What is the ratio of infected/killed in the normal seasonal flu (not h1n1)?
- 1 decade agoFavorite Answer
You mean the number of people who have died from complications of seasonal flu compared to the number of people who have died from complications of the novel H1N1 "swine" flu? That number does not exist because the World Health Organization stopped counting the cases of H1N1 back in July. In the U.S., the Centers for Disease Control only reported the number of deaths due to complications associated with H1N1 flu. You'll have to wait to get the comparison, but don't be surprised if the CDC never does it. If after they've blown the whole swine flu scare out of proportion the number of deaths compared to seasonal flu is much lower (which is likely), they won't want to admit they scared everyone for no reason.
The CDC is already claiming there are underestimates of swine flu cases here: http://www.cdc.gov/eid/content/15/12/pdfs/09-1413.... probably because they want to prep the public when the number of deaths don't exceed seasonal flu.
You may be able to find more information before me at this website:
(Scroll down past the chart for additional links that might give you something like the total cases of deaths.)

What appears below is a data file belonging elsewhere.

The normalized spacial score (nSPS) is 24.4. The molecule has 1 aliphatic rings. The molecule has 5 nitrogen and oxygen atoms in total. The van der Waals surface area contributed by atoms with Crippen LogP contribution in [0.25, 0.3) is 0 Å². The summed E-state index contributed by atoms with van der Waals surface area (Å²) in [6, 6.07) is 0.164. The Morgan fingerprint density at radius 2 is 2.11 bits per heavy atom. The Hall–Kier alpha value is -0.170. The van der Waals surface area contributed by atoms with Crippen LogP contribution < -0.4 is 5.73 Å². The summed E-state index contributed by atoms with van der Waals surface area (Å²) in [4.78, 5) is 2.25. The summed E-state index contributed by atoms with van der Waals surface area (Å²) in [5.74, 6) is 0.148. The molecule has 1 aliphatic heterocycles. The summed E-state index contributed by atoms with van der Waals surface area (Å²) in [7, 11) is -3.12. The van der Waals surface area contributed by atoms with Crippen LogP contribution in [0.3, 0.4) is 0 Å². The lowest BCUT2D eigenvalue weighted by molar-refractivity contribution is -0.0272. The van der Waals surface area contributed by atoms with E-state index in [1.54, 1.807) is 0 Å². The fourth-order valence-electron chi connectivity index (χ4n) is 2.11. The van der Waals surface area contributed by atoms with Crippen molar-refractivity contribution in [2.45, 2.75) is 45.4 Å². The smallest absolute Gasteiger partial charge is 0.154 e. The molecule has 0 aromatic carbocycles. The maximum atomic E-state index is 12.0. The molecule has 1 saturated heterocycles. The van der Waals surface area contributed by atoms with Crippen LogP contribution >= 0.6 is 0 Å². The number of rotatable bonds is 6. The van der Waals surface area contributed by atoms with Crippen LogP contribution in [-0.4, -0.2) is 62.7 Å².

Here you go. I was right. CDC says:
"CDC does not know exactly how many people die from seasonal flu each year. There are several reasons for this:
* First, states are not required to report individual seasonal flu cases or deaths of people older than 18 years of age to CDC.
* Second, seasonal influenza is infrequently listed on death certificates of people who die from flu-related complications.
* Third, many seasonal flu-related deaths occur one or two weeks after a person’s initial infection, either because the person may develop a secondary bacterial co-infection (such as a staph infection) or because seasonal influenza can aggravate an existing chronic illness (such as congestive heart failure or chronic obstructive pulmonary disease).
* Also, most people who die from seasonal flu-related complications are not tested for flu, or they seek medical care later in their illness when seasonal influenza can no longer be detected from respiratory samples. Influenza tests are most likely to detect influenza if performed soon after onset of illness.
* For these reasons, many flu-related deaths may not be recorded on death certificates.
These are some of the reasons that CDC and other public health agencies in the United States and other countries use statistical models to estimate the annual number of seasonal flu-related deaths. "
This means then that probably the only comparison you'll get is through a statistical model (and no doubt they can inflate numbers with this).
The only other thing I can think of is this: Based on a study published in the New England Journal of Medicine several years ago, the number of deaths annually from the flu virus was put at 36,000 on average. This number was derived before the novel H1N1 "swine flu" pathogen was discovered. Hence, given the H1N1 virus is resulting in deaths this flu season, if it is significantly more deadly than seasonal flu the total number of deaths at the end of flu season 2010 should be much higher than 36,000. Until then, the 36,000 deaths gives you some indicator of how severe deaths from H1N1 are compared to seasonal flu. Currently:
Deaths from H1N1: approx. 4,000 (see the CDC chart here: http://www.cdc.gov/h1n1flu/estimates_2009_h1n1.htm )
Flu-related Deaths Expected annually: 36,000